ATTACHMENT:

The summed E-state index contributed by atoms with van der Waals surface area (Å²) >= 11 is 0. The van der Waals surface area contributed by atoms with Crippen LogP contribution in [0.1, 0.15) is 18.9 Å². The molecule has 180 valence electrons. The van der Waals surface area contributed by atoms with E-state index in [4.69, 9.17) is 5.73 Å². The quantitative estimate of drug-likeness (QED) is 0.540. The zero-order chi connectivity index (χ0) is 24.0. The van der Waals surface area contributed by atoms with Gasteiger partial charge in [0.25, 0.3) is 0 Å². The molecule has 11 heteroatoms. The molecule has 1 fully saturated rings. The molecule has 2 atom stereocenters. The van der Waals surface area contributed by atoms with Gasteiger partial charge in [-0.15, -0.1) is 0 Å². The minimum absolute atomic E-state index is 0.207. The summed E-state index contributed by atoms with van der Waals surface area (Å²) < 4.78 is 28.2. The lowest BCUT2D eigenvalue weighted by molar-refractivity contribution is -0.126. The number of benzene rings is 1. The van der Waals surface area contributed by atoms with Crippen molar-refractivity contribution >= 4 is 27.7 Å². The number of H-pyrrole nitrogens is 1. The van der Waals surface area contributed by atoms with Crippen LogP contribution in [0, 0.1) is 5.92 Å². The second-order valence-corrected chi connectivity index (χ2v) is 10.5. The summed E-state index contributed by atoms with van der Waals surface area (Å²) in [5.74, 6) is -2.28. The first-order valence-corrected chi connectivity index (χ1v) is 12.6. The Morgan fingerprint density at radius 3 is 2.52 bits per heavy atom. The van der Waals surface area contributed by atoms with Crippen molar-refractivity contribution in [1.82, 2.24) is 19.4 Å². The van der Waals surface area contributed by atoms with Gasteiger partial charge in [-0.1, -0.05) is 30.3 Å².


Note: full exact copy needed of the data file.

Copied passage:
The summed E-state index contributed by atoms with van der Waals surface area (Å²) >= 11 is 0. The van der Waals surface area contributed by atoms with Crippen LogP contribution in [0.1, 0.15) is 18.9 Å². The molecule has 180 valence electrons. The van der Waals surface area contributed by atoms with E-state index in [4.69, 9.17) is 5.73 Å². The quantitative estimate of drug-likeness (QED) is 0.540. The zero-order chi connectivity index (χ0) is 24.0. The van der Waals surface area contributed by atoms with Gasteiger partial charge in [0.25, 0.3) is 0 Å². The molecule has 11 heteroatoms. The molecule has 1 fully saturated rings. The molecule has 2 atom stereocenters. The van der Waals surface area contributed by atoms with Gasteiger partial charge in [-0.15, -0.1) is 0 Å². The minimum absolute atomic E-state index is 0.207. The summed E-state index contributed by atoms with van der Waals surface area (Å²) < 4.78 is 28.2. The lowest BCUT2D eigenvalue weighted by molar-refractivity contribution is -0.126. The number of benzene rings is 1. The van der Waals surface area contributed by atoms with Crippen molar-refractivity contribution >= 4 is 27.7 Å². The number of H-pyrrole nitrogens is 1. The van der Waals surface area contributed by atoms with Crippen LogP contribution in [0, 0.1) is 5.92 Å². The second-order valence-corrected chi connectivity index (χ2v) is 10.5. The summed E-state index contributed by atoms with van der Waals surface area (Å²) in [5.74, 6) is -2.28. The first-order valence-corrected chi connectivity index (χ1v) is 12.6. The Morgan fingerprint density at radius 3 is 2.52 bits per heavy atom. The van der Waals surface area contributed by atoms with Crippen molar-refractivity contribution in [1.82, 2.24) is 19.4 Å². The van der Waals surface area contributed by atoms with Gasteiger partial charge in [-0.1, -0.05) is 30.3 Å².